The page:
Very restless weather all day. It was in the high 50's F well into the afternoon with a wind that billowed the flannel sheets I pegged on the line.
I wanted to be outside, taking advantage of the strange, almost balmy warmth before the record cold blast hits our area.
I fed the barn cats, fed Pebbles.
Looking for a reason to stay out, I decided to snip off the straggling branches of a Knock Out rose--I didn't prune that one in October when its companions were done--there were still a few roses blooming.
I snipped away, but it wasn't a good task for a windy day.
I turned my attention to the row of cabbages in the lower garden. We have been harvesting them as needed, stripping off frost-bitten outer leaves, uncovering a few chilled green cabbage worms before reaching the clean solid inner heads.
I found three cabbages that couldn't be salvaged. They seemed to have had a bit too much frost and a soggy rot had set in.
I rescued 7.
There is surely no room in the fridge for 7 cabbages--there was half of a large one already reposing in the veg drawer.
I have Matt's truck in the dooryard while he, with Gina and Jimmy, are taking part in a family holiday.
I made a quick trip to Wal Mart for ground beef, a big bunch of celery and a bag of carrots.
My first batch of French Cabbage Soup [what is French about it?] simmered, filling the kitchen with a savory smell, even as the wind grew stronger and dirty grey clouds billowed across the darkening sky.
I hurried up to the barn to give Pebbles another pad of hay and shake extra kibble in the cat dish.
Cold rain struck my face as I leaned into the wind.
Within minutes the rain had become sloppy snow.
Back in the kitchen I discovered a few lemons lurking in the bottom drawer of the fridge.
An hour later two loaves of lemon bread cooled on a rack, lemon glaze puddling beneath them.
The needle on the old thermometer in the carport was holding steady at 49 degrees.
The cats, as always, have felt the approaching change in the weather.
The three boys popped in and out until the falling temps dictated closing the sliding doors.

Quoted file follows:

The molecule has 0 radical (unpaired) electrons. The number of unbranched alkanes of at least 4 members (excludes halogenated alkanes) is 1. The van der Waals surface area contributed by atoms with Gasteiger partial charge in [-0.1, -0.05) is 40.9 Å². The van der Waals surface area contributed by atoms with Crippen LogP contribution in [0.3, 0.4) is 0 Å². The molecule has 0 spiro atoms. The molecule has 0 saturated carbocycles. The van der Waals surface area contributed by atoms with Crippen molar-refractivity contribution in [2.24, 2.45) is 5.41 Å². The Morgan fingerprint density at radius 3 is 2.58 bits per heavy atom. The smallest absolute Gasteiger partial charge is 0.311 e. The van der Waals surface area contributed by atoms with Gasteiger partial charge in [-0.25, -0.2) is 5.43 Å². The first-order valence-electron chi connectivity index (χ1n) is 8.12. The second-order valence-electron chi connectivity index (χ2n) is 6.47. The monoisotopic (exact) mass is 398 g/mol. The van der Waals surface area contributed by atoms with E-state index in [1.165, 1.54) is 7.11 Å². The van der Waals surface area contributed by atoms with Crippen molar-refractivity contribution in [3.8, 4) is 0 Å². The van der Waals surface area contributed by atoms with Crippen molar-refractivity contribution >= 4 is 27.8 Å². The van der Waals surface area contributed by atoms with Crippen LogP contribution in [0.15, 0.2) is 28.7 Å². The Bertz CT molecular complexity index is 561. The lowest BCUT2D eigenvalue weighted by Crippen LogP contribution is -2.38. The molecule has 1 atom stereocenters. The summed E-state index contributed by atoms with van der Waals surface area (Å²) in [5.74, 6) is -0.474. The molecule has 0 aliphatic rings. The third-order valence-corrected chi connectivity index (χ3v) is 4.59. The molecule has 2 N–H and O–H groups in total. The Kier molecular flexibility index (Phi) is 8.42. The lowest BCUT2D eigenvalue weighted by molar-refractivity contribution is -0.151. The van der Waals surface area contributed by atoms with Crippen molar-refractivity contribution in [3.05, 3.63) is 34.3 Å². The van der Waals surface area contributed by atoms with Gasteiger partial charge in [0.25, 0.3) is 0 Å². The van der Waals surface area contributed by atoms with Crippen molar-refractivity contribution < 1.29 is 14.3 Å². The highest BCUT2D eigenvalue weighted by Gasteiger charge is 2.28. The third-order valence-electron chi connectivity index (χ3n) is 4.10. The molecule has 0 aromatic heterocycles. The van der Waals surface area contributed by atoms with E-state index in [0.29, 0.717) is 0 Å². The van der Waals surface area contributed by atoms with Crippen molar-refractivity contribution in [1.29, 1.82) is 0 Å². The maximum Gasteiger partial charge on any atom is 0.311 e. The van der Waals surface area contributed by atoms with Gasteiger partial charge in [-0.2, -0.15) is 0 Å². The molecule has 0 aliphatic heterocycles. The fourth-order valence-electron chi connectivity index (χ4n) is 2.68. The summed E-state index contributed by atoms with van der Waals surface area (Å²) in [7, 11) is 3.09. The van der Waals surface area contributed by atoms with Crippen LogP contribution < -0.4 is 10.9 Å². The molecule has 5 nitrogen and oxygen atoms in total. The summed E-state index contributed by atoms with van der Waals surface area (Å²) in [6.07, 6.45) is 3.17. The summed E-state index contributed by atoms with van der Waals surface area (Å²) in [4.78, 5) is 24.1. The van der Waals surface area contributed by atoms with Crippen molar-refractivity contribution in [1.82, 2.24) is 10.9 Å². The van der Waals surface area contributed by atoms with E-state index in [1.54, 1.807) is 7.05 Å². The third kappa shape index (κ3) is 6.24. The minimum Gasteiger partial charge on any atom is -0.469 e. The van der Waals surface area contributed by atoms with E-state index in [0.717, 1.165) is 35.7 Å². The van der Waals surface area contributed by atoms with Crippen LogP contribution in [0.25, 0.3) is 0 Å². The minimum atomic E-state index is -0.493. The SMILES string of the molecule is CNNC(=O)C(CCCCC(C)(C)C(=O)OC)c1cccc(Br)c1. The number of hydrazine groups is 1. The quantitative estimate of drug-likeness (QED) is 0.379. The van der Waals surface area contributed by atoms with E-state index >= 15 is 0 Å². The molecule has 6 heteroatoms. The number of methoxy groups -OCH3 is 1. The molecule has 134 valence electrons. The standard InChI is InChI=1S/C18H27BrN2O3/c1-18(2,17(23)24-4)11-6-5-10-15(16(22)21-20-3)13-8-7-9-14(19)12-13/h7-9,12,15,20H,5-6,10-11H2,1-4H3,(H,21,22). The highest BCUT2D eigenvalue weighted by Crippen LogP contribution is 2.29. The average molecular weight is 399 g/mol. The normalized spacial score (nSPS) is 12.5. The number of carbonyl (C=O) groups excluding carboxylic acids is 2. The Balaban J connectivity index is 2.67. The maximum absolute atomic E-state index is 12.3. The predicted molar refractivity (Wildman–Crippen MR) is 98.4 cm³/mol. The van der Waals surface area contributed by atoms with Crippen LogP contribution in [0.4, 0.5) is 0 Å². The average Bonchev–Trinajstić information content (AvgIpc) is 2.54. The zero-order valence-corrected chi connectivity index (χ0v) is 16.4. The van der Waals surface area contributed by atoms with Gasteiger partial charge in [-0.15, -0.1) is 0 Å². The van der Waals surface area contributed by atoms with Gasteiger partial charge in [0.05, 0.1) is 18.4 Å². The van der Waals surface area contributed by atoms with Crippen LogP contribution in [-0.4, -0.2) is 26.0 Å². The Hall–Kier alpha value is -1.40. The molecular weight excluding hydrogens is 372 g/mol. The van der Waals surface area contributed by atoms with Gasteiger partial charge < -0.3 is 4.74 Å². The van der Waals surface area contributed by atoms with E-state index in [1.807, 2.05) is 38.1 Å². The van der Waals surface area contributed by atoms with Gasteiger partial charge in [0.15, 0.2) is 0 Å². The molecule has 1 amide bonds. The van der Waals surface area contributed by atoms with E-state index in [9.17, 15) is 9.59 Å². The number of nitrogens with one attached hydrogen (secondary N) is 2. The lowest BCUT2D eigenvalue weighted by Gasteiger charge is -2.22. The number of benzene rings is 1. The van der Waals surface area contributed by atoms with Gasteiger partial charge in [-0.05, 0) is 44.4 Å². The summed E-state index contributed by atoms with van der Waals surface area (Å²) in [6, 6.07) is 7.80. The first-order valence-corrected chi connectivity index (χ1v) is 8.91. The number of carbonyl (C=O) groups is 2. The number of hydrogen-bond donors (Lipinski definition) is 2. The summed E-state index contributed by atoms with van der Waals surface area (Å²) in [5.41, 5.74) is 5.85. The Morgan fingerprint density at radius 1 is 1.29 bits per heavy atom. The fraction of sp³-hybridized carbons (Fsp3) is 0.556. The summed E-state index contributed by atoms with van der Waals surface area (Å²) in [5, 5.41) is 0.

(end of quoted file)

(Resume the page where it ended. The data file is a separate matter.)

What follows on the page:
Inside, they milled about, provoking mock quarrels, skittering found objects along the hall floor.
Charlie and Willis went in and out each time I fetched another armload of firewood.
They became indignant at being left in the carport as a thin layer of snow sifted in, blown on the nipping wind.
Coaxed inside they begged to go back out, Charlie fussing at the door, complaining in his silly
D. and his friend stopped by to inquire if I needed more wood brought in.
I gestured toward the tipple of chunks I had piled around the living room fireplace.
The boys were full of excitement, having driven home from town in the flurry of snow.
They seemed almost as storm possessed as my cats.
Slowly the evening has wound down.
My son phoned telling me it is colder in Wyoming than in Kentucky.
I sat curled in a corner of the sofa, weighted in cats.
Somehow an hour had escaped me!
"I must ladle my soup into containers," I announced.
"Yes, I should let you go do that," responded H. then happily talking on.
Soup put away, lemon bread sampled and the loaves wrapped in cling film.
Downstairs to stash my bounty in the freezer, trailed by restless felines.
Rather than keep opening the door, letting in cold, I resorted to checking accuweather for our area--at half hour intervals the temp was dropping 8 or 9 degrees.
At midnight it hovered at 20 F.
Notices have already been posted that schools in the tri-county area will be closed on Monday and Tuesday due to the record [for Kentucky] cold.
I will be checking the fire during the night, although the furnace is set to come on at 64 degrees.
Dealing with ice in Pebbles' water tub will be a chore for morning.
J. carried wood downstairs before he left. A fire in the family room will help to keep the house cozy, and hopefully insure that no water lines freeze.
Accuweather now stands at 17 F.
The wind buffets the house, subsides, strengthens again, wailing through the bare branches of the
The cats have curled up in favorite places.
I have done all that is possible to have the barn animals safe and well fed.
The house is tucked up for the night.
The clock has rolled round to the earliest hours of Monday.
Time for me to put on my warmest nightgown--left draped over my rocking chair near the fire.
My bed awaits, spread in clean flannel sheets with a fleece blanket, a quilt and the shabby charity shop comforter which the cats adore.
For the next 48 hours I am committed to the timeless task of stoking fires and waiting on the weather.